Abstract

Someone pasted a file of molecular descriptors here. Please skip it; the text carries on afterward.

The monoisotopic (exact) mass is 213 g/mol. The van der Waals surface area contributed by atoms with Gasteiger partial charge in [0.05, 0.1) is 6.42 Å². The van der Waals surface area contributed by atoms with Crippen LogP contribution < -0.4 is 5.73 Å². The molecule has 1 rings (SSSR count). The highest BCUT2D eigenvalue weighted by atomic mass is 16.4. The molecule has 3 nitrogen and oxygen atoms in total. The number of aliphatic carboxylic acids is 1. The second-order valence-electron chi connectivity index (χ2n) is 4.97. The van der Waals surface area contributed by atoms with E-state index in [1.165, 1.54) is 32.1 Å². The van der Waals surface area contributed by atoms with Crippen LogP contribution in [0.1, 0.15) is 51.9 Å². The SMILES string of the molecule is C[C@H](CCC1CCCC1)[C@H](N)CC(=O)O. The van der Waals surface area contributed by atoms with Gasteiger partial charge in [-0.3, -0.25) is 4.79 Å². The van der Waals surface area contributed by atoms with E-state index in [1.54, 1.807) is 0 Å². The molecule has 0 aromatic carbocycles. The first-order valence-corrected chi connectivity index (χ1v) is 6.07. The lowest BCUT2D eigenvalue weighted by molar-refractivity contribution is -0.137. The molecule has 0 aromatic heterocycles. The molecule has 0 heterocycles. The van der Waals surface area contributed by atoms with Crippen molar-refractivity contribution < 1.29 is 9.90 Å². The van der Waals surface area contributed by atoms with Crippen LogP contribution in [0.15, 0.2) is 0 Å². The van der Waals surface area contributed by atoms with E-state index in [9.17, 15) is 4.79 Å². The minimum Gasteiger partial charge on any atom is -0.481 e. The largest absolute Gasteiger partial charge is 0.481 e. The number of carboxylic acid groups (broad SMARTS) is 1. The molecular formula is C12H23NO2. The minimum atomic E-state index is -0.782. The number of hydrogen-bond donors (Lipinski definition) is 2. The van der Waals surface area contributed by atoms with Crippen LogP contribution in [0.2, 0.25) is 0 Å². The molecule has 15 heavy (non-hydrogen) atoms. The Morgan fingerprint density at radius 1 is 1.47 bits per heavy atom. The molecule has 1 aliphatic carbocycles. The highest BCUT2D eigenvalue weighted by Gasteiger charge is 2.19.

In the southern part of the Superior Province of the Canadian Shield the Quetico belt of metasedimentary rocks extends northeasterly from Minnesota, across the Kapuskasing zone of crustal rifting, to southeast of James Bay. The belt forms part of a broader northeasterly-trending orogenic zone, and truncates the more westerly fold trends in the lavas and sedimentary rocks of eastern Ontario and western Quebec. It is suggested that the Quetico trend is the younger, and that the Quetico belt demarcates the geographic limits of the Kenoran orogen.In western Quebec and eastern Ontario three granite-cored massifs are bounded on their northern flanks by curved, regional faults and synclinal belts of metasedimentary rocks. The most important of these, the Pontiac Massif, is associated with a corresponding sediment-filled depression on the west.A broad region extending easterly and northeasterly from Lake Superior can be distinguished from contiguous areas on the basis of the abundance and extent of belts of iron-formation, many of these associated with acid volcanic rocks. It is proposed that these rocks were formed either in a restricted period of time or in a restricted volcanic-sedimentary environment.Massive, stratabound, pyritic base-metal sulfide ore deposits are most abundant in pre-Quetico rocks. They do not seem to be related to the processes associated with the deposition of abundant iron-formation.

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